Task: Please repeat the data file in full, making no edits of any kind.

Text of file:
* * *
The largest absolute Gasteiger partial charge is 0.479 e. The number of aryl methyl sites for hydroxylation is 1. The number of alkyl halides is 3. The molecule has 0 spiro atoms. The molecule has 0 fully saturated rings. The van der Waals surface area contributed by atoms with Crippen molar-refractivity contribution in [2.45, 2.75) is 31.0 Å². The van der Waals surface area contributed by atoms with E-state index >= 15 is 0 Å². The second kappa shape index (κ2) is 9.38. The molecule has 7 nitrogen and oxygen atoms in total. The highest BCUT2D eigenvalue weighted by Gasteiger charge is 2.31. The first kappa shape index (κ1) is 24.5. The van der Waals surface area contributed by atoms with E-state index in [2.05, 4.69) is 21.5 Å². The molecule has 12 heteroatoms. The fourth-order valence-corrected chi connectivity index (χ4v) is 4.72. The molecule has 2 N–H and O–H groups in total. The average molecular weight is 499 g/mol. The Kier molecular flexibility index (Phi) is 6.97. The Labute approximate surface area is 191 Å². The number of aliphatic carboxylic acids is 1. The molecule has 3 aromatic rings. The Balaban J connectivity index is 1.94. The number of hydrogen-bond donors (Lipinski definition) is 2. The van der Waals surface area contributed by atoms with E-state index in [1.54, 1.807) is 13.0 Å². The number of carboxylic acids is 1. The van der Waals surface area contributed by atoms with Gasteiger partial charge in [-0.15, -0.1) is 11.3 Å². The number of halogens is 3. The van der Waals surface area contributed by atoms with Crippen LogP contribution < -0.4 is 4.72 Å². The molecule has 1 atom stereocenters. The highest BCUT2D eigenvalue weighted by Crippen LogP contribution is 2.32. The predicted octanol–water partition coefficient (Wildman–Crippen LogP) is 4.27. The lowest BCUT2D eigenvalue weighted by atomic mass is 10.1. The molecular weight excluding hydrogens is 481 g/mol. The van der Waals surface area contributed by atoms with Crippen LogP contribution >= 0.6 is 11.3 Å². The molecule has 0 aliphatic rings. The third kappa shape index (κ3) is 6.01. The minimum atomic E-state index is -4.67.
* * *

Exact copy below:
The largest absolute Gasteiger partial charge is 0.479 e. The number of aryl methyl sites for hydroxylation is 1. The number of alkyl halides is 3. The molecule has 0 spiro atoms. The molecule has 0 fully saturated rings. The van der Waals surface area contributed by atoms with Crippen molar-refractivity contribution in [2.45, 2.75) is 31.0 Å². The van der Waals surface area contributed by atoms with E-state index >= 15 is 0 Å². The second kappa shape index (κ2) is 9.38. The molecule has 7 nitrogen and oxygen atoms in total. The highest BCUT2D eigenvalue weighted by Gasteiger charge is 2.31. The first kappa shape index (κ1) is 24.5. The van der Waals surface area contributed by atoms with E-state index in [2.05, 4.69) is 21.5 Å². The molecule has 12 heteroatoms. The fourth-order valence-corrected chi connectivity index (χ4v) is 4.72. The molecule has 2 N–H and O–H groups in total. The average molecular weight is 499 g/mol. The Kier molecular flexibility index (Phi) is 6.97. The Labute approximate surface area is 191 Å². The number of aliphatic carboxylic acids is 1. The molecule has 3 aromatic rings. The Balaban J connectivity index is 1.94. The number of hydrogen-bond donors (Lipinski definition) is 2. The van der Waals surface area contributed by atoms with E-state index in [1.54, 1.807) is 13.0 Å². The number of carboxylic acids is 1. The van der Waals surface area contributed by atoms with Gasteiger partial charge in [-0.15, -0.1) is 11.3 Å². The number of halogens is 3. The van der Waals surface area contributed by atoms with Crippen LogP contribution < -0.4 is 4.72 Å². The molecule has 1 atom stereocenters. The highest BCUT2D eigenvalue weighted by Crippen LogP contribution is 2.32. The predicted octanol–water partition coefficient (Wildman–Crippen LogP) is 4.27. The lowest BCUT2D eigenvalue weighted by atomic mass is 10.1. The molecular weight excluding hydrogens is 481 g/mol. The van der Waals surface area contributed by atoms with Crippen LogP contribution >= 0.6 is 11.3 Å². The molecule has 0 aliphatic rings. The third kappa shape index (κ3) is 6.01. The minimum atomic E-state index is -4.67.